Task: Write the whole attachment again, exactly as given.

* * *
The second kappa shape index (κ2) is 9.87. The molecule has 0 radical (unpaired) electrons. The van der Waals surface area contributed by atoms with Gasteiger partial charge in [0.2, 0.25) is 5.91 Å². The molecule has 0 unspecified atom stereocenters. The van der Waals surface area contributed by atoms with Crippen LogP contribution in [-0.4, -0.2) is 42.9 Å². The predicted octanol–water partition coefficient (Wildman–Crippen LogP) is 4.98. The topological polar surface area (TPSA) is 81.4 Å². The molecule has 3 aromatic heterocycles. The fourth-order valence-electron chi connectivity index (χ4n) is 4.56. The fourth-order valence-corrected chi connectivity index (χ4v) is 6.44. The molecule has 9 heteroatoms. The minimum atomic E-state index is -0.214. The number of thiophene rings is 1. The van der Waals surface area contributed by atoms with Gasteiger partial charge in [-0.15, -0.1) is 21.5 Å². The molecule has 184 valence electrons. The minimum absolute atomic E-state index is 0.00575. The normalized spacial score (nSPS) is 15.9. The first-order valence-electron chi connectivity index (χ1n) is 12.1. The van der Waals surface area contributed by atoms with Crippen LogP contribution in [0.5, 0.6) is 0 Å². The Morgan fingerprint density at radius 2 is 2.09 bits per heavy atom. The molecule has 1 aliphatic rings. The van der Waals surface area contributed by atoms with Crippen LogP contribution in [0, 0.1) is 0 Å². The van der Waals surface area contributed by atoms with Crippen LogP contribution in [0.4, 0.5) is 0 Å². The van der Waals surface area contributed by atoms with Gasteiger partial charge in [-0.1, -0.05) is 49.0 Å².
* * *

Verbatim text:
The second kappa shape index (κ2) is 9.87. The molecule has 0 radical (unpaired) electrons. The van der Waals surface area contributed by atoms with Gasteiger partial charge in [0.2, 0.25) is 5.91 Å². The molecule has 0 unspecified atom stereocenters. The van der Waals surface area contributed by atoms with Crippen LogP contribution in [-0.4, -0.2) is 42.9 Å². The predicted octanol–water partition coefficient (Wildman–Crippen LogP) is 4.98. The topological polar surface area (TPSA) is 81.4 Å². The molecule has 3 aromatic heterocycles. The fourth-order valence-electron chi connectivity index (χ4n) is 4.56. The fourth-order valence-corrected chi connectivity index (χ4v) is 6.44. The molecule has 9 heteroatoms. The minimum atomic E-state index is -0.214. The number of thiophene rings is 1. The van der Waals surface area contributed by atoms with Gasteiger partial charge in [-0.15, -0.1) is 21.5 Å². The molecule has 184 valence electrons. The minimum absolute atomic E-state index is 0.00575. The normalized spacial score (nSPS) is 15.9. The first-order valence-electron chi connectivity index (χ1n) is 12.1. The van der Waals surface area contributed by atoms with Crippen LogP contribution in [0.5, 0.6) is 0 Å². The Morgan fingerprint density at radius 2 is 2.09 bits per heavy atom. The molecule has 1 aliphatic rings. The van der Waals surface area contributed by atoms with Crippen LogP contribution in [0, 0.1) is 0 Å². The van der Waals surface area contributed by atoms with Crippen LogP contribution in [0.4, 0.5) is 0 Å². The van der Waals surface area contributed by atoms with Gasteiger partial charge in [-0.1, -0.05) is 49.0 Å².